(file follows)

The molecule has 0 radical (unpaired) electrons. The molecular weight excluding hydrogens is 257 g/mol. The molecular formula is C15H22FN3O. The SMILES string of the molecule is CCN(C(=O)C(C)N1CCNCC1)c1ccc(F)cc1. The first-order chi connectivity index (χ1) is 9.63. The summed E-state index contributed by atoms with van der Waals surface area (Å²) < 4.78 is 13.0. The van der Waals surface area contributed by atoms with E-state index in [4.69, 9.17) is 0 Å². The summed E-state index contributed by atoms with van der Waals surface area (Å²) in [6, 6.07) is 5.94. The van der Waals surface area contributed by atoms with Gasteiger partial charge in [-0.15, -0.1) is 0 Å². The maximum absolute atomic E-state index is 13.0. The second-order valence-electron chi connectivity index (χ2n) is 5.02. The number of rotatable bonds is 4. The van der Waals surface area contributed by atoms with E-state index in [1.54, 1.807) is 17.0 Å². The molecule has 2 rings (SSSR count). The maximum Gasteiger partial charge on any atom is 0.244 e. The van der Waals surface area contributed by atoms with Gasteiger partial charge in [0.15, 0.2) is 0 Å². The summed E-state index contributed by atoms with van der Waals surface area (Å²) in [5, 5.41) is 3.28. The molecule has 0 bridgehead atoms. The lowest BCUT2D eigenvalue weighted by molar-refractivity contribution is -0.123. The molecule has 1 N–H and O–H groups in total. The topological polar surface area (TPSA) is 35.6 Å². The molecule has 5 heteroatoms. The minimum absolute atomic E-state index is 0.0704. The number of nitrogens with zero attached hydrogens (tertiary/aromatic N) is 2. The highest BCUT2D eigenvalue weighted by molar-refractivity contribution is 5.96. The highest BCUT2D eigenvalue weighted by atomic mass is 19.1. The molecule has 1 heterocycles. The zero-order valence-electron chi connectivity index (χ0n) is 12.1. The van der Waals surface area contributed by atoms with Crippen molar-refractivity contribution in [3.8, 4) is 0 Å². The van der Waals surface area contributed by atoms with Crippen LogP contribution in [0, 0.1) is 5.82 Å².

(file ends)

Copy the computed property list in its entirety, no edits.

The molecule has 0 radical (unpaired) electrons. The molecular weight excluding hydrogens is 257 g/mol. The molecular formula is C15H22FN3O. The SMILES string of the molecule is CCN(C(=O)C(C)N1CCNCC1)c1ccc(F)cc1. The first-order chi connectivity index (χ1) is 9.63. The summed E-state index contributed by atoms with van der Waals surface area (Å²) < 4.78 is 13.0. The van der Waals surface area contributed by atoms with E-state index in [4.69, 9.17) is 0 Å². The summed E-state index contributed by atoms with van der Waals surface area (Å²) in [6, 6.07) is 5.94. The van der Waals surface area contributed by atoms with Gasteiger partial charge in [-0.15, -0.1) is 0 Å². The maximum absolute atomic E-state index is 13.0. The second-order valence-electron chi connectivity index (χ2n) is 5.02. The number of rotatable bonds is 4. The van der Waals surface area contributed by atoms with E-state index in [1.54, 1.807) is 17.0 Å². The molecule has 2 rings (SSSR count). The maximum Gasteiger partial charge on any atom is 0.244 e. The van der Waals surface area contributed by atoms with Gasteiger partial charge in [0.15, 0.2) is 0 Å². The summed E-state index contributed by atoms with van der Waals surface area (Å²) in [5, 5.41) is 3.28. The molecule has 0 bridgehead atoms. The lowest BCUT2D eigenvalue weighted by molar-refractivity contribution is -0.123. The molecule has 1 N–H and O–H groups in total. The topological polar surface area (TPSA) is 35.6 Å². The molecule has 5 heteroatoms. The minimum absolute atomic E-state index is 0.0704. The number of nitrogens with zero attached hydrogens (tertiary/aromatic N) is 2. The highest BCUT2D eigenvalue weighted by molar-refractivity contribution is 5.96. The highest BCUT2D eigenvalue weighted by atomic mass is 19.1. The molecule has 1 heterocycles. The zero-order valence-electron chi connectivity index (χ0n) is 12.1. The van der Waals surface area contributed by atoms with Crippen molar-refractivity contribution in [3.8, 4) is 0 Å². The van der Waals surface area contributed by atoms with Crippen LogP contribution in [0, 0.1) is 5.82 Å².